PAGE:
Dec. 15 project update: Looking ahead to 2017 and beyond

Posted on Dec 15 2016 1:11 PM
Day by day, ring by ring, the SR 99 tunnel continues to take shape beneath downtown Seattle. The tunnel now stretches from its starting point near the stadiums to the ground beneath Belltown, more than a mile to the north. As we’ve been highlighting throughout the week, construction is progressing at the north and south portals, and inside the tunnel, where crews are building the future double-deck highway that will carry traffic on SR 99. 
 
In July, as part of our semiannual update to the Legislature’s Joint Transportation Committee, we reported that the tunneling delay had led to additional WSDOT costs for longer-than-expected contract administration and oversight, as well as the need to extend agreements and leases with property owners above and near the tunnel route. We estimated this provisional need at $223 million over the remaining life of the program, but said we needed time to further refine our budget request prior to the upcoming legislative session.  
 
Today, we presented that update to the committee. The current legislatively approved budget for the program is $3.1 billion. Our revised estimate shows an additional budget need of $149 million – $74 million less than what we anticipated in July. Of that, $60 million will be needed in the upcoming 2017-2019 biennium to continue supporting our work to replace the Alaskan Way Viaduct. A copy of the full presentation is available on the JTC’s website.
 
Why is our budget request $74 million less than our July estimate? Simply put, we now have more information. In preparation for this budget request, we spent the past five months thoroughly reviewing every project schedule and every facet of our program. That included looking for new efficiencies, performing a statistical risk analysis and updating our cost estimates.  
 
As part of our process to refine these estimates, we set aside contingency funding. We did this by identifying remaining risks and calculating the potential costs associated with those risks, should they materialize. The biggest remaining risk – tunnel mining – is slated for completion next spring. We will continue to closely manage this and other risks moving forward.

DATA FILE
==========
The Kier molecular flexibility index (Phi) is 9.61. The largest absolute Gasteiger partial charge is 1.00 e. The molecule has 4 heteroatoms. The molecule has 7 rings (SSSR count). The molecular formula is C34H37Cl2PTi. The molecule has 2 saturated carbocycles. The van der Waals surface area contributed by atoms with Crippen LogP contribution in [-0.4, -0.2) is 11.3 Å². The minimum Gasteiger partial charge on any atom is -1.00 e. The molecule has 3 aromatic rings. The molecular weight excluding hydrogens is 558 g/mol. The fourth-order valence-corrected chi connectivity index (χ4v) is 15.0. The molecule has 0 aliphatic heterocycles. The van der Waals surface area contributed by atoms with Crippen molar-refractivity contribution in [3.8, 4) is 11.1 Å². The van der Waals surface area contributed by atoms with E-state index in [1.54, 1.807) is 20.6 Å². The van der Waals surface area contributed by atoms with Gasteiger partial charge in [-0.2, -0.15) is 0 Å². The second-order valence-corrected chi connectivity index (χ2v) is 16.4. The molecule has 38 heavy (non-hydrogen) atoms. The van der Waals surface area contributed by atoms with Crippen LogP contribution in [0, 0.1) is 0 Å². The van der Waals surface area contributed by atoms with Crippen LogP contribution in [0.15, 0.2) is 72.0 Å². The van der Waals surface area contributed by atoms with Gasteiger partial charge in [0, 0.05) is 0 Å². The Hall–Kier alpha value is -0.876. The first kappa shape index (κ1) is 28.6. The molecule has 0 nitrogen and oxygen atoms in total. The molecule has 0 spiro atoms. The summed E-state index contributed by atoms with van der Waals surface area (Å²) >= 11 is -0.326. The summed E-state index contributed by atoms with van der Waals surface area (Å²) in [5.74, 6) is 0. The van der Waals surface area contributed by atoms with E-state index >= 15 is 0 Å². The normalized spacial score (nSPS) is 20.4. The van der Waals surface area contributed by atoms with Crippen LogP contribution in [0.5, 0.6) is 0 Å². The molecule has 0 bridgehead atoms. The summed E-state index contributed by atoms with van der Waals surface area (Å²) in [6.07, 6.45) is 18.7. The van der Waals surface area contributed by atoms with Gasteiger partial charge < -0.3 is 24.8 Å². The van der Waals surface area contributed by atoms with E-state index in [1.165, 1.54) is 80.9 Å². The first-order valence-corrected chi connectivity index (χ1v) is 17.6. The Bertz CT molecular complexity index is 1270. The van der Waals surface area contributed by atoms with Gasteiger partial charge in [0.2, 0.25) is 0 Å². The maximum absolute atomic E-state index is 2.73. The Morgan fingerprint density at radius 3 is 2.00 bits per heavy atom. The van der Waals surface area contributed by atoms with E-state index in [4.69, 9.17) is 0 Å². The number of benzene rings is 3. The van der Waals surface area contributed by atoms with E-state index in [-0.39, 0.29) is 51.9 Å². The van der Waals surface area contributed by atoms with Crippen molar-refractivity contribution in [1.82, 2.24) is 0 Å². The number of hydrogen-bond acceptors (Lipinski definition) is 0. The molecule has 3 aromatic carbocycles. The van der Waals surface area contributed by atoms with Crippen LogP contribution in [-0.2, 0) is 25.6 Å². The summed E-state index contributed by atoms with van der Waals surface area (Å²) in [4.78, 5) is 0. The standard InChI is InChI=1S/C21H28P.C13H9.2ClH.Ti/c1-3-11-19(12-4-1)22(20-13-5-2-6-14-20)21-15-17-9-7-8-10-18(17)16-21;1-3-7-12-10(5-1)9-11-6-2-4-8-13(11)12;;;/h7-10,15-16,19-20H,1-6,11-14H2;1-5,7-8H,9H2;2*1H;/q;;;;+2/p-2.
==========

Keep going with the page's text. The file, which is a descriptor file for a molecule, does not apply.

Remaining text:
It’s important to note that none of these additional funds will be used to pay for tunneling machine repairs. This funding request is strictly to cover other program costs that were incurred because of the tunneling delay. We will continue to follow the tunnel project’s design-build contract to recover the added expense. This includes pursuing insurance claims, identifying potential cost savings in other elements of the program and ongoing litigation to recover damages. If efforts to recover costs are successful, the funds would likely not be available until after the project is complete.
 
Our goal, in everything we do, is to deliver critical projects while also protecting taxpayers. Replacing the viaduct is a massive endeavor consisting of 32 separate but related projects. Twenty-one of those projects are now complete, and the biggest one – the SR 99 tunnel – is on the path to successful completion. 
 
Next year will bring the breakthrough of the SR 99 tunneling machine. We look forward to that milestone, and to fulfilling the mission we began at the outset of this program: removing the viaduct and setting the stage for Seattle’s new downtown waterfront.

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